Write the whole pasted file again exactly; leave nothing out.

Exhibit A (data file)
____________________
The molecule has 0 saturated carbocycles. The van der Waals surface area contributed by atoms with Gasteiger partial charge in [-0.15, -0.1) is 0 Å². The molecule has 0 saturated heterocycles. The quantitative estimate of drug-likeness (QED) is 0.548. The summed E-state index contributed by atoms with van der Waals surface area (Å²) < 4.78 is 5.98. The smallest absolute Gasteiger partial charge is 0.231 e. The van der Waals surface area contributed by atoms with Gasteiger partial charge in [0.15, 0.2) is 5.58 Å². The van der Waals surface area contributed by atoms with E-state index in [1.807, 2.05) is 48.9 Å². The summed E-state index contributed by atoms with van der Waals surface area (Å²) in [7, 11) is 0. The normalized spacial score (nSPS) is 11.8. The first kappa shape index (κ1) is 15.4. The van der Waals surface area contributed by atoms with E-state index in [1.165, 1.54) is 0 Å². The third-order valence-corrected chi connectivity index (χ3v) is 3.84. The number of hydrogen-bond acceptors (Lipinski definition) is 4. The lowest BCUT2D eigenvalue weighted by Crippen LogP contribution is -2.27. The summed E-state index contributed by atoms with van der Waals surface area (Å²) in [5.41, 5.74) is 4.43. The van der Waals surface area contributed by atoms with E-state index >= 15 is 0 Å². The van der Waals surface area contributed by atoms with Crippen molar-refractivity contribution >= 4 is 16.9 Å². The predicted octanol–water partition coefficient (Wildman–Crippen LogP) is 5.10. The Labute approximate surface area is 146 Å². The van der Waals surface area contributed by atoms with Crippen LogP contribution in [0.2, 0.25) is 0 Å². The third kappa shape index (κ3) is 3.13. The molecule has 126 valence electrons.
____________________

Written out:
The molecule has 0 saturated carbocycles. The van der Waals surface area contributed by atoms with Gasteiger partial charge in [-0.15, -0.1) is 0 Å². The molecule has 0 saturated heterocycles. The quantitative estimate of drug-likeness (QED) is 0.548. The summed E-state index contributed by atoms with van der Waals surface area (Å²) < 4.78 is 5.98. The smallest absolute Gasteiger partial charge is 0.231 e. The van der Waals surface area contributed by atoms with Gasteiger partial charge in [0.15, 0.2) is 5.58 Å². The van der Waals surface area contributed by atoms with E-state index in [1.807, 2.05) is 48.9 Å². The summed E-state index contributed by atoms with van der Waals surface area (Å²) in [7, 11) is 0. The normalized spacial score (nSPS) is 11.8. The first kappa shape index (κ1) is 15.4. The van der Waals surface area contributed by atoms with E-state index in [1.165, 1.54) is 0 Å². The third-order valence-corrected chi connectivity index (χ3v) is 3.84. The number of hydrogen-bond acceptors (Lipinski definition) is 4. The lowest BCUT2D eigenvalue weighted by Crippen LogP contribution is -2.27. The summed E-state index contributed by atoms with van der Waals surface area (Å²) in [5.41, 5.74) is 4.43. The van der Waals surface area contributed by atoms with E-state index >= 15 is 0 Å². The van der Waals surface area contributed by atoms with Crippen molar-refractivity contribution >= 4 is 16.9 Å². The predicted octanol–water partition coefficient (Wildman–Crippen LogP) is 5.10. The Labute approximate surface area is 146 Å². The van der Waals surface area contributed by atoms with Crippen LogP contribution in [0.2, 0.25) is 0 Å². The third kappa shape index (κ3) is 3.13. The molecule has 126 valence electrons.